The 2017 Notre Dame Attack

The attacker (left) lies on the ground after being shot.
The attacker (left) lies on the ground after being shot.

On 6 June 2017, at around 16:00 CET, French police shot a man who attacked a police officer with a hammer outside Notre Dame cathedral on the Île de la Cité, located in the center of Paris. The man, an Algerian doctorate student named Farid Ikken, injured the officer with the hammer, and was also in possession of kitchen knives. Officials are treating the incident as a terrorist attack.

Security officers searching the attacker’s apartment found a video in which he pledged allegiance to ISIS.


The attack followed other attacks or attempted attacks on French landmarks in 2017, including the Louvre machete attack in February, the Orly airport attack in March, and the Champs-Elysées attack in April. French landmarks have received constant police protection because they are regarded as being “especially vulnerable,” and such security measures come amidst a state of emergency in France which has been ongoing since 2015.


According to a police spokesman, the perpetrator “approached a police officer, took a hammer from his backpack and hit the police officer over the head””

The perpetrator reportedly shouted “c’est pour la Syrie” (“this is for Syria”) during the attack, before being shot in the chest by another officer. After being shot, the perpetrator asserted being “un soldat du califat” (a soldier of the caliphate. Immediately after the incident, Gérard Collomb, the French Minister of the Interior, said the man had a form of identification indicating he was a student from Algeria. Nine hundred people were locked down inside the cathedral for two hours. American diplomat and national security expert Nancy Soderberg and her 16 year-old niece were among the visitors trapped inside the Cathedral; the international press ran photos tweeted out by Soderberg showing hundreds of visitors sitting with their hands in the air.


Farid Ikken (born 1977 in Akbou, Algeria), who was in France legally as a PhD student of communications who had been registered at the University of Lorraine, Metz campus, since 2014. He had been writing a doctoral thesis on media in North Africa. His thesis advisor described him as a “strong advocate of western democracy.”

Farid Ikken
Farid Ikken

He was living in a rented flat in Cergy-Pontoise at the time of the attack. He additionally worked as a journalist in Sweden and Algeria. In 2009 he was awarded the “National Journalist Prize” from the European Commission for his work in Sweden. According to the Swedish Union of Journalists, Ikken won the general category of the EU Commission’s National Journalist Prize Against Discrimination for an article entitled Olaga vård (“Unlawful care”) published in the newspaper Folket i Bild. The article was about “asylum seekers who are not entitled to medical care and who are therefore forced to seek medical care, as well as healthcare staff and others who still provide health care to asylum seekers.” Ikken described himself as gratified to have been able to bring attention to the important topics of “discrimination and diversity”.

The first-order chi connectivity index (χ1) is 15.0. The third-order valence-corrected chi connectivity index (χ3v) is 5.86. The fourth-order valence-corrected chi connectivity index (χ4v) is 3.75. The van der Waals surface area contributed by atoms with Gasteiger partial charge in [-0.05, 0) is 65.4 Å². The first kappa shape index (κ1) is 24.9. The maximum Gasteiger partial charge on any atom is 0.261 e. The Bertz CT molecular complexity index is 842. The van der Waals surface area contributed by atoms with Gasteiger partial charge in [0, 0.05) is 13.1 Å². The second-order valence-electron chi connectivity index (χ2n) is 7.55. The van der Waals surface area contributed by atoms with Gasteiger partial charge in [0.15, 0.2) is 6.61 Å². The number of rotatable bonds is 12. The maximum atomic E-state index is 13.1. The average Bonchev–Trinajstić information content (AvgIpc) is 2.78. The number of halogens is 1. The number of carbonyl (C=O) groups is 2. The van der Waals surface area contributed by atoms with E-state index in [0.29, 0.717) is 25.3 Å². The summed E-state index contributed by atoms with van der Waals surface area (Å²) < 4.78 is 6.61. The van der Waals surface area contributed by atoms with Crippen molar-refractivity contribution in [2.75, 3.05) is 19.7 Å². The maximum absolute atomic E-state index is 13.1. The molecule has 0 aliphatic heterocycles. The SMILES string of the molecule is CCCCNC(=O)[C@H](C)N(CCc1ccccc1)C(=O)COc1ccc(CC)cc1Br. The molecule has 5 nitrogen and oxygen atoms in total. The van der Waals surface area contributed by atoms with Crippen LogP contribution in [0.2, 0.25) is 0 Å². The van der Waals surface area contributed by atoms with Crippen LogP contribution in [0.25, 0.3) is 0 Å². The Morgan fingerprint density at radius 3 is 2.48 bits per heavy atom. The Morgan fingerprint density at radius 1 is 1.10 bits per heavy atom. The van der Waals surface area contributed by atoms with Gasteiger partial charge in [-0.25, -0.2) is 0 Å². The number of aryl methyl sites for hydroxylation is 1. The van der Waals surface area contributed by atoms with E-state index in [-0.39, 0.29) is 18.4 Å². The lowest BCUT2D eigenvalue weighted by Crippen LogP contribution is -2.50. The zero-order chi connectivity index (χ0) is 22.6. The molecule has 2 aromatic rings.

Born in Algeria, Ikken married a Swedish national and moved to Sweden in 2004. The marriage broke up in 2004. He studied journalism in both Stockholm and Uppsala. He worked as a freelance journalist for several newspapers and a radio station. Radio Sweden has confirmed that he worked for them as an intern for 6 weeks in 2010, reporting local news in Gothenberg. Swedish Security Service (Säpo) have stated that they have no previous knowledge of Ikken. In 2011 he returned to Algeria, where he worked as a journalist, created an online newsletter, and opening a public relations agency, before deciding to return to France and earn a PhD. According to relatives, he had grown up in a secular family, but became a devout Muslim while living in Sweden.

He had lived in France for three years and was writing a dissertation on information science and communications. He claimed to be a “soldier of the caliphate” for the Islamic State of Iraq and the Levant (ISIS). Police searched his residence and found a video in which he pledged allegiance to ISIS. According to government spokesman Christophe Castaner, Ikken “never showed any sign of radicalisation” before the attack.

On the day following the attack, Ikken was hospitalized for gunshot wounds to the chest and was reported to be recovering. Ikken has been charged with attempted murder. The investigation has been assigned to the antiterrorist section of the criminal Brigade and to the General Directorate for Internal Security (DGSI). Prosecutor Francois Molins described perpetrator as an intellectual and a successful man who had never given the slightest indication of Islamist sympathies. Molins said that Ikken had described himself as having radicalized himself over the course of 10 months.



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